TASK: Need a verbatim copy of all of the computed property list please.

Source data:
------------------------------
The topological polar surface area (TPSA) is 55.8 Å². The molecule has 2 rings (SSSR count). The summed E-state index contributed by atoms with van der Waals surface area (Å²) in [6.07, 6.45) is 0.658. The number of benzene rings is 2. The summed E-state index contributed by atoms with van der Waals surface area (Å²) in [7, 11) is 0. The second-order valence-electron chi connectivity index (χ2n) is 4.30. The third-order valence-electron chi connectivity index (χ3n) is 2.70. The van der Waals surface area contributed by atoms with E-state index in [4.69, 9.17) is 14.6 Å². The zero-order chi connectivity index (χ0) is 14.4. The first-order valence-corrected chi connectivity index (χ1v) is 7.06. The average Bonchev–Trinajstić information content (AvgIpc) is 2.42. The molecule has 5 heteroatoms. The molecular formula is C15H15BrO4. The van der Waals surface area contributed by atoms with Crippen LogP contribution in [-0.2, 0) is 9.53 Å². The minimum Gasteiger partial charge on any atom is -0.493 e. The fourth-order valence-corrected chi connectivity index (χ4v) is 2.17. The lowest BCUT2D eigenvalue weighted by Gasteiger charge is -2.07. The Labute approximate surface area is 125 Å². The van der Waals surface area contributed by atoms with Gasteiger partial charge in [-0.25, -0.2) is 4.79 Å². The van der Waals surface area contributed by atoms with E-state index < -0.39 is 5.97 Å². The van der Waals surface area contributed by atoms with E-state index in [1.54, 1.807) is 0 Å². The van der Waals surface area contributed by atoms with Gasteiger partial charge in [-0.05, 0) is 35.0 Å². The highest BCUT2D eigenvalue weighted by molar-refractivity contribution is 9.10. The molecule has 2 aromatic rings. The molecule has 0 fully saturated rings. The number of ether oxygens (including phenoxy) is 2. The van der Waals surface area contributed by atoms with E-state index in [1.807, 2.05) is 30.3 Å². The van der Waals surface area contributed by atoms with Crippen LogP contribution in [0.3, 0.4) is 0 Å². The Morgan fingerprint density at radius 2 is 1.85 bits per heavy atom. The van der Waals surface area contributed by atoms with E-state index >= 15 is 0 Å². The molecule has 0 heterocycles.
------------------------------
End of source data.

The topological polar surface area (TPSA) is 55.8 Å². The molecule has 2 rings (SSSR count). The summed E-state index contributed by atoms with van der Waals surface area (Å²) in [6.07, 6.45) is 0.658. The number of benzene rings is 2. The summed E-state index contributed by atoms with van der Waals surface area (Å²) in [7, 11) is 0. The second-order valence-electron chi connectivity index (χ2n) is 4.30. The third-order valence-electron chi connectivity index (χ3n) is 2.70. The van der Waals surface area contributed by atoms with E-state index in [4.69, 9.17) is 14.6 Å². The zero-order chi connectivity index (χ0) is 14.4. The first-order valence-corrected chi connectivity index (χ1v) is 7.06. The average Bonchev–Trinajstić information content (AvgIpc) is 2.42. The molecule has 5 heteroatoms. The molecular formula is C15H15BrO4. The van der Waals surface area contributed by atoms with Crippen LogP contribution in [-0.2, 0) is 9.53 Å². The minimum Gasteiger partial charge on any atom is -0.493 e. The fourth-order valence-corrected chi connectivity index (χ4v) is 2.17. The lowest BCUT2D eigenvalue weighted by Gasteiger charge is -2.07. The Labute approximate surface area is 125 Å². The van der Waals surface area contributed by atoms with Gasteiger partial charge in [-0.25, -0.2) is 4.79 Å². The van der Waals surface area contributed by atoms with E-state index < -0.39 is 5.97 Å². The van der Waals surface area contributed by atoms with E-state index in [1.54, 1.807) is 0 Å². The van der Waals surface area contributed by atoms with Gasteiger partial charge in [-0.05, 0) is 35.0 Å². The highest BCUT2D eigenvalue weighted by molar-refractivity contribution is 9.10. The molecule has 2 aromatic rings. The molecule has 0 fully saturated rings. The number of ether oxygens (including phenoxy) is 2. The van der Waals surface area contributed by atoms with E-state index in [1.807, 2.05) is 30.3 Å². The van der Waals surface area contributed by atoms with Crippen LogP contribution in [0.3, 0.4) is 0 Å². The Morgan fingerprint density at radius 2 is 1.85 bits per heavy atom. The van der Waals surface area contributed by atoms with E-state index >= 15 is 0 Å². The molecule has 0 heterocycles.